By Marc Fischer and Public Collectors
Chicago, IL, Public Collectors, 2019
Pages: 36
Dimensions: 5.5 in X 8.5 in
Cover: Paper
Binding: staplebound
Process: Color offset and two-color Risograph
Color: full color offset cover, interiors are full color offset and  two-color Risograph
Edition size: 519
ISBN: none

After a bit of the break, the Public Collectors Library Excavations series is back, this time with a focus on a 1970s booklet series published by the National Institute for Occupational Safety and Health.

From the back cover:

University of Illinois at Chicago’s Richard J. Daley Library has a vast Government Documents collection. This edition of Library Excavations was created using that collection, which is freely accessible to the public. It focuses on a series of booklets issued between 1975-1978 by the National Institute for Occupational Safety and Health (NIOSH).

NIOSH is the U.S. federal agency responsible for conducting research and making recommendations for the prevention of work-related injury and illness. NIOSH and the Occupational Safety and Health Administration (OSHA) were created when President Richard M. Nixon signed The Occupational Safety and Health Act on December 29, 1970.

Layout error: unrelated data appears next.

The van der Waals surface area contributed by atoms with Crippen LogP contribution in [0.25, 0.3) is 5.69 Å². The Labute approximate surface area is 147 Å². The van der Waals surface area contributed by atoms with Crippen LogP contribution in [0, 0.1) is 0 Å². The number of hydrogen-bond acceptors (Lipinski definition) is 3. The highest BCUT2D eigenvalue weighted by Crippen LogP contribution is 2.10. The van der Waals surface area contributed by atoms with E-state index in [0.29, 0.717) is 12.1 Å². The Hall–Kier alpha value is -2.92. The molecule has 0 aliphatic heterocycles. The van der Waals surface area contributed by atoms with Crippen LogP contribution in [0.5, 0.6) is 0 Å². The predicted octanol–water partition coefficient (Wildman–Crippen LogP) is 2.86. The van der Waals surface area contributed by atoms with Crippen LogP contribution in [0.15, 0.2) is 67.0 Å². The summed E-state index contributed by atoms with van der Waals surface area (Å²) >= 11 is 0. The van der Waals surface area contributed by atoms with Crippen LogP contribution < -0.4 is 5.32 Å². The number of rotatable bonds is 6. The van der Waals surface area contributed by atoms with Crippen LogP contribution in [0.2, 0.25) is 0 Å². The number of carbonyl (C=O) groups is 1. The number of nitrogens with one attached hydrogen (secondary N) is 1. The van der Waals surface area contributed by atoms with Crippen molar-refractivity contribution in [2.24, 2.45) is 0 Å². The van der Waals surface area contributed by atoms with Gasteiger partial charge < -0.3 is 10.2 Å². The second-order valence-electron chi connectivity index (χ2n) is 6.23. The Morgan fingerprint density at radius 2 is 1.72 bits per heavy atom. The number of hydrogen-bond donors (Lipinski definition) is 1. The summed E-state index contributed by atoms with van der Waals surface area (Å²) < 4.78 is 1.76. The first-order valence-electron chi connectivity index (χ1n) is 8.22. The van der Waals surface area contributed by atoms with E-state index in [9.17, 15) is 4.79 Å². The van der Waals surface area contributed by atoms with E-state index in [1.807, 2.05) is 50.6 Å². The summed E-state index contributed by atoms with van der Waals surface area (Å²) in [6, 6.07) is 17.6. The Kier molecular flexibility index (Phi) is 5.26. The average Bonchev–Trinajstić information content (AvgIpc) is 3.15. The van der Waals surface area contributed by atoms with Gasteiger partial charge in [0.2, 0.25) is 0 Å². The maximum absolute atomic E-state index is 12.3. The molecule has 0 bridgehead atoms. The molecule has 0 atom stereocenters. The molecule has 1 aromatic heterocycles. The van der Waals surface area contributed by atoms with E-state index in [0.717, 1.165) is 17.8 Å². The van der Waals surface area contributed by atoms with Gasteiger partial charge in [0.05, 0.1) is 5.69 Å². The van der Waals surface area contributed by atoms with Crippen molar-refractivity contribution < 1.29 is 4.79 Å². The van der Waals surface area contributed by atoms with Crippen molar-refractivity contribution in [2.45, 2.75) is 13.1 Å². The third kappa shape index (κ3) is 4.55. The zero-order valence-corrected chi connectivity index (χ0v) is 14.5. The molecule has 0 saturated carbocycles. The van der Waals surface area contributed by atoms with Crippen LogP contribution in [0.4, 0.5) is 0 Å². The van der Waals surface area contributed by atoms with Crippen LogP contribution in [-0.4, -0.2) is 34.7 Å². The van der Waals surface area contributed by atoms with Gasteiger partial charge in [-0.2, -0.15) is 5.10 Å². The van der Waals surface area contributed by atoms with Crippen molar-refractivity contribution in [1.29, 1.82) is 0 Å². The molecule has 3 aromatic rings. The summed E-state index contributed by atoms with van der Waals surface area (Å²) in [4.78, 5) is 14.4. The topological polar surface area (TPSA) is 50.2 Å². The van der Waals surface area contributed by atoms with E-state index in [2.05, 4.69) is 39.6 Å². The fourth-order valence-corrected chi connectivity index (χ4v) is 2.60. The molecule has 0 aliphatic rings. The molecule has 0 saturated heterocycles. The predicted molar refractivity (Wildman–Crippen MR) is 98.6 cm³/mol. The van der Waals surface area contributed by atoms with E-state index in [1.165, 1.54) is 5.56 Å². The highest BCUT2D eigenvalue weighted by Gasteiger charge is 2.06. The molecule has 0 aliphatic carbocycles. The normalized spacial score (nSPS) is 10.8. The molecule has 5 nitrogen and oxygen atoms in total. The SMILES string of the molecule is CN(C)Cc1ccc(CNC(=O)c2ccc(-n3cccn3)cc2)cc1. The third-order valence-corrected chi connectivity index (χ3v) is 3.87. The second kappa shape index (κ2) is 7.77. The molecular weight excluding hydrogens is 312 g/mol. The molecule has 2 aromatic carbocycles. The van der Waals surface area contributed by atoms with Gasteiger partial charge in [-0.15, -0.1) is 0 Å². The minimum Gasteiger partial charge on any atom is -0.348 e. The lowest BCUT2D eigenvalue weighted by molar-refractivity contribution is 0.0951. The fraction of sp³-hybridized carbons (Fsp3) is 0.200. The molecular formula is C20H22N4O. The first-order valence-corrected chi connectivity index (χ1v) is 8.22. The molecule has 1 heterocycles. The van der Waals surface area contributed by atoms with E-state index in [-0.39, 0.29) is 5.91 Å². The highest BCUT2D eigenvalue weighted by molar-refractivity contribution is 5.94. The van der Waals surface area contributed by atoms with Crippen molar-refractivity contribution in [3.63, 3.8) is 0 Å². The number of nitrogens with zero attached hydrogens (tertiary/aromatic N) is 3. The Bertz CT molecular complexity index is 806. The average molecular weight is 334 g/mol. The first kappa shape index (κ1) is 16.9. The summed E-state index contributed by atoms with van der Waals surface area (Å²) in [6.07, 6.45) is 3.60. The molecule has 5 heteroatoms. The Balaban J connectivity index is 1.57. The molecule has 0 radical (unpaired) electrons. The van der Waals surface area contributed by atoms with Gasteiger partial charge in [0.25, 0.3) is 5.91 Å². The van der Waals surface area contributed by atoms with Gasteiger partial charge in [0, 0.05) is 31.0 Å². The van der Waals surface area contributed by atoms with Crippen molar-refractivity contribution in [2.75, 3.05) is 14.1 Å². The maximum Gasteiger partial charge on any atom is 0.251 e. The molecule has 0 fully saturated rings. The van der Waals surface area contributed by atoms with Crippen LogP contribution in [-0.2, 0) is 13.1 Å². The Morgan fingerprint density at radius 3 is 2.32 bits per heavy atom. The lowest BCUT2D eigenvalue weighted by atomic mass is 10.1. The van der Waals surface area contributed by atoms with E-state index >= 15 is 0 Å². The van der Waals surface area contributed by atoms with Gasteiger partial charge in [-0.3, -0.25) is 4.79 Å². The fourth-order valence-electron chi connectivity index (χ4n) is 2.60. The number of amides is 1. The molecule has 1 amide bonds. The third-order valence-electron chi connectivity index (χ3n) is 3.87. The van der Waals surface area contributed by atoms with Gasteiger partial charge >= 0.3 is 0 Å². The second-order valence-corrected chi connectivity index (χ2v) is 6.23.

At a time in American politics where prioritizing the health and safety of citizens feels like it’s in great disregard, these 40+ year old publications are a reminder of what citizen outreach can look like on a national level. – Marc Fischer

Library Excavations is a project and publication series by Public Collectors that highlights and activates physical materials found in public libraries. Library Excavations encourages intensive browsing of paper and print resources, particularly those that are under-utilized, or at risk of being withdrawn and discarded.

Current Stock:
0.35 LBS
9.50 (in)
7.00 (in)
0.25 (in)
Shipping Cost:
Calculated at Checkout

Review Hide Reviews

Great Read!

ANDREW J LINN on 26th Apr 2021

If you're into instructional illustrations or mid-century cover designs of a kinds of styles, Marc's introduction also makes a great case for our current dereliction of safety standards for the people at most risk: the workers. This is a great read!